One hundred years ago this week Ernest Shackleton wrote in his diary:
"Tongue and pen fail in attempting to describe the magic of such a scene." He was in the crow's nest of the Nimrod on his way to try to find true Geographical South Pole. The magical scene was one of huge icebergs sitting in a totally still sea. As the Nimrod moved slowly through the water the motion of the ship's propellers caused ice and snow to crash down behind them, breaking what was otherwise absolute silence. He saw "ominous dark cloud" coming in from the North and became frozen with fear that the ship would get stuck in the ice.
Then, at 3pm on the afternoon of January 16th 1908 he saw open water ahead. His spirits lifted; he had reached the Ross Sea.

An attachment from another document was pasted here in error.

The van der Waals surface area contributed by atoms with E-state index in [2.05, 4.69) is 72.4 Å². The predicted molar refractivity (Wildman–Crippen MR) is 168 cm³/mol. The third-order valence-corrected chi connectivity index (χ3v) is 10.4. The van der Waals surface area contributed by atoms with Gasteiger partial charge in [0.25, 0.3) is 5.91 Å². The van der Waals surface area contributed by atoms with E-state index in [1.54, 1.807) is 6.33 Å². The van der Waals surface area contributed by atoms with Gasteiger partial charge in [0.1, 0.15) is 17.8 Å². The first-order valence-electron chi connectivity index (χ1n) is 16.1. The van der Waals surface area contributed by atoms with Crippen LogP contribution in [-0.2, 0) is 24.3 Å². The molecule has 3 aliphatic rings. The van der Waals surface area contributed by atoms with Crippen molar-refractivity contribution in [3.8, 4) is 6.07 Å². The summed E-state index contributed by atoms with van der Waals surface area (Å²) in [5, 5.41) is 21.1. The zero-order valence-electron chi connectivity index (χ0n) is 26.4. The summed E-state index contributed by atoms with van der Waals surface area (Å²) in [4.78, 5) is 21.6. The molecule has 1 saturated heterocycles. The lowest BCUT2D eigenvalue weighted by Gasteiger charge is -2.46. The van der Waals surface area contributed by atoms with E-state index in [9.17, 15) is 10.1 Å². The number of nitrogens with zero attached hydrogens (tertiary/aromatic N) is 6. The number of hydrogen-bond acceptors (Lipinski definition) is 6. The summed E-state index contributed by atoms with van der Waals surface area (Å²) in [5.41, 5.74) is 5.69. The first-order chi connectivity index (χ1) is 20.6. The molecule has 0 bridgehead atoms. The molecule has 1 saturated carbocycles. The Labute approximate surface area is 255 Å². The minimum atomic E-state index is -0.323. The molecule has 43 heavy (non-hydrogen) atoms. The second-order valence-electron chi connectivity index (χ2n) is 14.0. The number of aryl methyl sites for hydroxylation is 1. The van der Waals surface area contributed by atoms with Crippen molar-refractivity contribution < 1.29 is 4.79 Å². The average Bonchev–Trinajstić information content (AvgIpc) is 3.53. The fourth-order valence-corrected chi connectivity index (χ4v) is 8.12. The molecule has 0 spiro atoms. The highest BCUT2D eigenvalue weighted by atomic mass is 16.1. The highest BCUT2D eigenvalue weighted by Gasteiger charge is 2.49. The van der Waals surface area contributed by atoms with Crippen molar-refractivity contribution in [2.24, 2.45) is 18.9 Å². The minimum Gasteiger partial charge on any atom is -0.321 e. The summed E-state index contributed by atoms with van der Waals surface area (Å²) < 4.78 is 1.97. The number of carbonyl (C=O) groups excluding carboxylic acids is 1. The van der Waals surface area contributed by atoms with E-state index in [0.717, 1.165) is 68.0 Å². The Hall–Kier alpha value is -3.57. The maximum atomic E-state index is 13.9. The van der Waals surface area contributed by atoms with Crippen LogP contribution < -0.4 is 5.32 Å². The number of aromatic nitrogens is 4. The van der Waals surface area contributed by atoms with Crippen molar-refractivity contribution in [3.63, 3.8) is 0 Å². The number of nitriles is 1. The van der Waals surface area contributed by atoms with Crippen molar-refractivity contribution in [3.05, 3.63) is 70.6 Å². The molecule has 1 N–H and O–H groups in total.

Although the Nimrod expedition failed to find the Geographical South Pole (they failed by only 112 miles, when shortage of food and terrible conditions made them turn back), Shackleton wrote the words in the title of this post.
He made three expeditions to the Antarctic - on the first (under the leadership of Scott) he had to be sent home ill; the Nimrod was the second and of course his most famous one, in the Endurance, was crushed in the ice before he could really start. But he was a brave man and the men he led knew of his greatness.
Roald Amundsen finally reached the South Pole in 1911.
What a lot has happened in those one hundred years!